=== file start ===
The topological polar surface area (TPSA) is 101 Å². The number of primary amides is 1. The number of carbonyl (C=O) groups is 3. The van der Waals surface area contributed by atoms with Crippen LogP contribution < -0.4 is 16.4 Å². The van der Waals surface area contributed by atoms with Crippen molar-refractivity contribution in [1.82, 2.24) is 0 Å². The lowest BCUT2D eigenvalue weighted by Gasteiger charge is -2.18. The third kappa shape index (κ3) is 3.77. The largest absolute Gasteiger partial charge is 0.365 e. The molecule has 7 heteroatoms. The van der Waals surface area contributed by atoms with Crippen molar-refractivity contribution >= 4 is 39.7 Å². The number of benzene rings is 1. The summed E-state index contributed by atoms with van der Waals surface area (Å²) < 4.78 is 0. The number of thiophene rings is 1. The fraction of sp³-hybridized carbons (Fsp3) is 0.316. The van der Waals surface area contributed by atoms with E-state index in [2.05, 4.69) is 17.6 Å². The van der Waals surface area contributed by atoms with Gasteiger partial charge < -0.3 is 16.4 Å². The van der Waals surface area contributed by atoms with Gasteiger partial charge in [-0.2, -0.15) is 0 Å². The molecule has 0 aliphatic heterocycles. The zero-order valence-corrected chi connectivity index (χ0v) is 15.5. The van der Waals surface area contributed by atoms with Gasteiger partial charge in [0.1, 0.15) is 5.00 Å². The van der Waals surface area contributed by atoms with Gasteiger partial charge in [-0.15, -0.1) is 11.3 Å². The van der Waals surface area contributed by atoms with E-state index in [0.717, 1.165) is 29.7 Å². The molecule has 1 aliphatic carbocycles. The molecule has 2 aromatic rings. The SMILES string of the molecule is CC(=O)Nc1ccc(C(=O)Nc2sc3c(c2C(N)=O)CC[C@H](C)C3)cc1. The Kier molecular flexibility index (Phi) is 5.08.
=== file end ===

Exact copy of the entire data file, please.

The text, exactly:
The topological polar surface area (TPSA) is 101 Å². The number of primary amides is 1. The number of carbonyl (C=O) groups is 3. The van der Waals surface area contributed by atoms with Crippen LogP contribution < -0.4 is 16.4 Å². The van der Waals surface area contributed by atoms with Crippen molar-refractivity contribution in [1.82, 2.24) is 0 Å². The lowest BCUT2D eigenvalue weighted by Gasteiger charge is -2.18. The third kappa shape index (κ3) is 3.77. The largest absolute Gasteiger partial charge is 0.365 e. The molecule has 7 heteroatoms. The van der Waals surface area contributed by atoms with Crippen molar-refractivity contribution >= 4 is 39.7 Å². The number of benzene rings is 1. The summed E-state index contributed by atoms with van der Waals surface area (Å²) < 4.78 is 0. The number of thiophene rings is 1. The fraction of sp³-hybridized carbons (Fsp3) is 0.316. The van der Waals surface area contributed by atoms with E-state index in [2.05, 4.69) is 17.6 Å². The van der Waals surface area contributed by atoms with Gasteiger partial charge < -0.3 is 16.4 Å². The van der Waals surface area contributed by atoms with Gasteiger partial charge in [-0.2, -0.15) is 0 Å². The molecule has 0 aliphatic heterocycles. The zero-order valence-corrected chi connectivity index (χ0v) is 15.5. The van der Waals surface area contributed by atoms with Gasteiger partial charge in [0.1, 0.15) is 5.00 Å². The van der Waals surface area contributed by atoms with Gasteiger partial charge in [-0.15, -0.1) is 11.3 Å². The van der Waals surface area contributed by atoms with E-state index in [0.717, 1.165) is 29.7 Å². The molecule has 1 aliphatic carbocycles. The molecule has 2 aromatic rings. The SMILES string of the molecule is CC(=O)Nc1ccc(C(=O)Nc2sc3c(c2C(N)=O)CC[C@H](C)C3)cc1. The Kier molecular flexibility index (Phi) is 5.08.